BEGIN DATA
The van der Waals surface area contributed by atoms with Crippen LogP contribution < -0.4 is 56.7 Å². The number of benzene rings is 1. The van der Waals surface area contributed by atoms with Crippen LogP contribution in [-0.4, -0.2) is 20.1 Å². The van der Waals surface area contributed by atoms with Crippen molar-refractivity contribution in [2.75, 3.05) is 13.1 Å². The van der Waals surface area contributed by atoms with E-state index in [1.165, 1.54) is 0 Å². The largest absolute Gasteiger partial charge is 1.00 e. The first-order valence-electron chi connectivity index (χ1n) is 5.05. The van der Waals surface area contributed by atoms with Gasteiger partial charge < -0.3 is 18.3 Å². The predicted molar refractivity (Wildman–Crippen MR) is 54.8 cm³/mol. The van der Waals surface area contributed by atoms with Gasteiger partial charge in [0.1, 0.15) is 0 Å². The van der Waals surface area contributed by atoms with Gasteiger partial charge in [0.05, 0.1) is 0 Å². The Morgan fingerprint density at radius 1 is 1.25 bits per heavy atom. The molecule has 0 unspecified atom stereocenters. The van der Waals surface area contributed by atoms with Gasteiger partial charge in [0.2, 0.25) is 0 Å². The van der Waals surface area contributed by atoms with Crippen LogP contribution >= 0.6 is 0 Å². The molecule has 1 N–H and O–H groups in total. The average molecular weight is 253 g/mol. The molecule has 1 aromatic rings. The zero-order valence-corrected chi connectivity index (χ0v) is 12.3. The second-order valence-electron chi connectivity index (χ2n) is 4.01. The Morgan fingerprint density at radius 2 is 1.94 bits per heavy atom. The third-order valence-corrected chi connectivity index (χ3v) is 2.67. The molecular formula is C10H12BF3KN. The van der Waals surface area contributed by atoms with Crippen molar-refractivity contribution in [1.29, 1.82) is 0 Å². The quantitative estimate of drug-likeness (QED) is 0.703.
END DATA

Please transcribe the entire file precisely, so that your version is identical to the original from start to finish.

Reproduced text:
The van der Waals surface area contributed by atoms with Crippen LogP contribution < -0.4 is 56.7 Å². The number of benzene rings is 1. The van der Waals surface area contributed by atoms with Crippen LogP contribution in [-0.4, -0.2) is 20.1 Å². The van der Waals surface area contributed by atoms with Crippen molar-refractivity contribution in [2.75, 3.05) is 13.1 Å². The van der Waals surface area contributed by atoms with E-state index in [1.165, 1.54) is 0 Å². The largest absolute Gasteiger partial charge is 1.00 e. The first-order valence-electron chi connectivity index (χ1n) is 5.05. The van der Waals surface area contributed by atoms with Gasteiger partial charge < -0.3 is 18.3 Å². The predicted molar refractivity (Wildman–Crippen MR) is 54.8 cm³/mol. The van der Waals surface area contributed by atoms with Gasteiger partial charge in [0.1, 0.15) is 0 Å². The van der Waals surface area contributed by atoms with Gasteiger partial charge in [0.05, 0.1) is 0 Å². The Morgan fingerprint density at radius 1 is 1.25 bits per heavy atom. The molecule has 0 unspecified atom stereocenters. The van der Waals surface area contributed by atoms with Gasteiger partial charge in [0.2, 0.25) is 0 Å². The van der Waals surface area contributed by atoms with Crippen LogP contribution >= 0.6 is 0 Å². The molecule has 1 N–H and O–H groups in total. The average molecular weight is 253 g/mol. The molecule has 1 aromatic rings. The zero-order valence-corrected chi connectivity index (χ0v) is 12.3. The second-order valence-electron chi connectivity index (χ2n) is 4.01. The Morgan fingerprint density at radius 2 is 1.94 bits per heavy atom. The third-order valence-corrected chi connectivity index (χ3v) is 2.67. The molecular formula is C10H12BF3KN. The van der Waals surface area contributed by atoms with Crippen molar-refractivity contribution in [1.29, 1.82) is 0 Å². The quantitative estimate of drug-likeness (QED) is 0.703.